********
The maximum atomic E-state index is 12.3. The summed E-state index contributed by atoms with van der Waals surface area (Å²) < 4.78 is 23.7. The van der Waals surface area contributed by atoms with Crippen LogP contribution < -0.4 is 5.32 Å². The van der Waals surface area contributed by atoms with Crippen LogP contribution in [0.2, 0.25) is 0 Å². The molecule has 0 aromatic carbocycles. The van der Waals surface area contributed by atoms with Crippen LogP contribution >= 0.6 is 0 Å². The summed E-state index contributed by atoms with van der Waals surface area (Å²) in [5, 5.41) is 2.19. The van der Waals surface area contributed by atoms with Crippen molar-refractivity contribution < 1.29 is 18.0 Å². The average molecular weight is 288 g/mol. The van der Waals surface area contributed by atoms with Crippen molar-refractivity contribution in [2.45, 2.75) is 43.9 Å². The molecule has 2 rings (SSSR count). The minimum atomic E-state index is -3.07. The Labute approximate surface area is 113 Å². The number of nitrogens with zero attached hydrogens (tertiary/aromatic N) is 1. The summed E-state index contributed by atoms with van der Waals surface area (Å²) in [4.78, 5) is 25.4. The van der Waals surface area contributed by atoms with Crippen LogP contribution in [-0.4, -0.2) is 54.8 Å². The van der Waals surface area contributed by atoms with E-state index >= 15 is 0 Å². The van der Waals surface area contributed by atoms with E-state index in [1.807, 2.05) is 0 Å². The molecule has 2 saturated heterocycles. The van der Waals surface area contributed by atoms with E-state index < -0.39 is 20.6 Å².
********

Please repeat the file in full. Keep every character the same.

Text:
The maximum atomic E-state index is 12.3. The summed E-state index contributed by atoms with van der Waals surface area (Å²) < 4.78 is 23.7. The van der Waals surface area contributed by atoms with Crippen LogP contribution < -0.4 is 5.32 Å². The van der Waals surface area contributed by atoms with Crippen LogP contribution in [0.2, 0.25) is 0 Å². The molecule has 0 aromatic carbocycles. The van der Waals surface area contributed by atoms with Crippen LogP contribution >= 0.6 is 0 Å². The summed E-state index contributed by atoms with van der Waals surface area (Å²) in [5, 5.41) is 2.19. The van der Waals surface area contributed by atoms with Crippen molar-refractivity contribution < 1.29 is 18.0 Å². The average molecular weight is 288 g/mol. The van der Waals surface area contributed by atoms with Crippen molar-refractivity contribution in [2.45, 2.75) is 43.9 Å². The molecule has 2 rings (SSSR count). The minimum atomic E-state index is -3.07. The Labute approximate surface area is 113 Å². The number of nitrogens with zero attached hydrogens (tertiary/aromatic N) is 1. The summed E-state index contributed by atoms with van der Waals surface area (Å²) in [4.78, 5) is 25.4. The van der Waals surface area contributed by atoms with Crippen LogP contribution in [-0.4, -0.2) is 54.8 Å². The van der Waals surface area contributed by atoms with E-state index >= 15 is 0 Å². The van der Waals surface area contributed by atoms with E-state index in [1.807, 2.05) is 0 Å². The molecule has 2 saturated heterocycles. The van der Waals surface area contributed by atoms with E-state index < -0.39 is 20.6 Å².